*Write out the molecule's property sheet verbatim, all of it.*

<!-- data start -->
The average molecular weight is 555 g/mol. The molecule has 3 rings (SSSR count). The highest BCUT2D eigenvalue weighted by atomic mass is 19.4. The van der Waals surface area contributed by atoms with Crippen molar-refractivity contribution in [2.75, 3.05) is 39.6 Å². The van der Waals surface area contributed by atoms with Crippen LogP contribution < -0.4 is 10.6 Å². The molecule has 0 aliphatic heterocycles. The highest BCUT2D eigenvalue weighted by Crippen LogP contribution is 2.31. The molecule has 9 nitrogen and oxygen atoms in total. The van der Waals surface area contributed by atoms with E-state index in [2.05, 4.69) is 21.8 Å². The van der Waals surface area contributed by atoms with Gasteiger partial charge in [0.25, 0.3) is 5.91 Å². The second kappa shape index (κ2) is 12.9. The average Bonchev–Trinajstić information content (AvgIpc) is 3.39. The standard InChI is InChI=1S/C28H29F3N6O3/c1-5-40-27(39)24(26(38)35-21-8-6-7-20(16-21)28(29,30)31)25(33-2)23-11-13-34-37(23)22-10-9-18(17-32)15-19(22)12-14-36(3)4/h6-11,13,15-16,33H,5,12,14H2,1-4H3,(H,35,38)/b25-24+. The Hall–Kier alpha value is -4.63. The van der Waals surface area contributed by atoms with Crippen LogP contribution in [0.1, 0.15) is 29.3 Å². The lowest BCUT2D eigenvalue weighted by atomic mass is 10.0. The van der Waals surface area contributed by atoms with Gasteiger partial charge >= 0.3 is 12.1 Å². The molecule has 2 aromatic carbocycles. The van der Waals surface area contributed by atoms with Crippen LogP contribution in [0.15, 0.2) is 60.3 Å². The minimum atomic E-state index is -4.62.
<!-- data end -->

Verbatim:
The average molecular weight is 555 g/mol. The molecule has 3 rings (SSSR count). The highest BCUT2D eigenvalue weighted by atomic mass is 19.4. The van der Waals surface area contributed by atoms with Crippen molar-refractivity contribution in [2.75, 3.05) is 39.6 Å². The van der Waals surface area contributed by atoms with Crippen LogP contribution < -0.4 is 10.6 Å². The molecule has 0 aliphatic heterocycles. The highest BCUT2D eigenvalue weighted by Crippen LogP contribution is 2.31. The molecule has 9 nitrogen and oxygen atoms in total. The van der Waals surface area contributed by atoms with E-state index in [2.05, 4.69) is 21.8 Å². The van der Waals surface area contributed by atoms with Gasteiger partial charge in [0.25, 0.3) is 5.91 Å². The second kappa shape index (κ2) is 12.9. The average Bonchev–Trinajstić information content (AvgIpc) is 3.39. The standard InChI is InChI=1S/C28H29F3N6O3/c1-5-40-27(39)24(26(38)35-21-8-6-7-20(16-21)28(29,30)31)25(33-2)23-11-13-34-37(23)22-10-9-18(17-32)15-19(22)12-14-36(3)4/h6-11,13,15-16,33H,5,12,14H2,1-4H3,(H,35,38)/b25-24+. The Hall–Kier alpha value is -4.63. The van der Waals surface area contributed by atoms with Crippen LogP contribution in [0.1, 0.15) is 29.3 Å². The lowest BCUT2D eigenvalue weighted by atomic mass is 10.0. The van der Waals surface area contributed by atoms with Gasteiger partial charge >= 0.3 is 12.1 Å². The molecule has 2 aromatic carbocycles. The van der Waals surface area contributed by atoms with Crippen LogP contribution in [0.15, 0.2) is 60.3 Å². The minimum atomic E-state index is -4.62.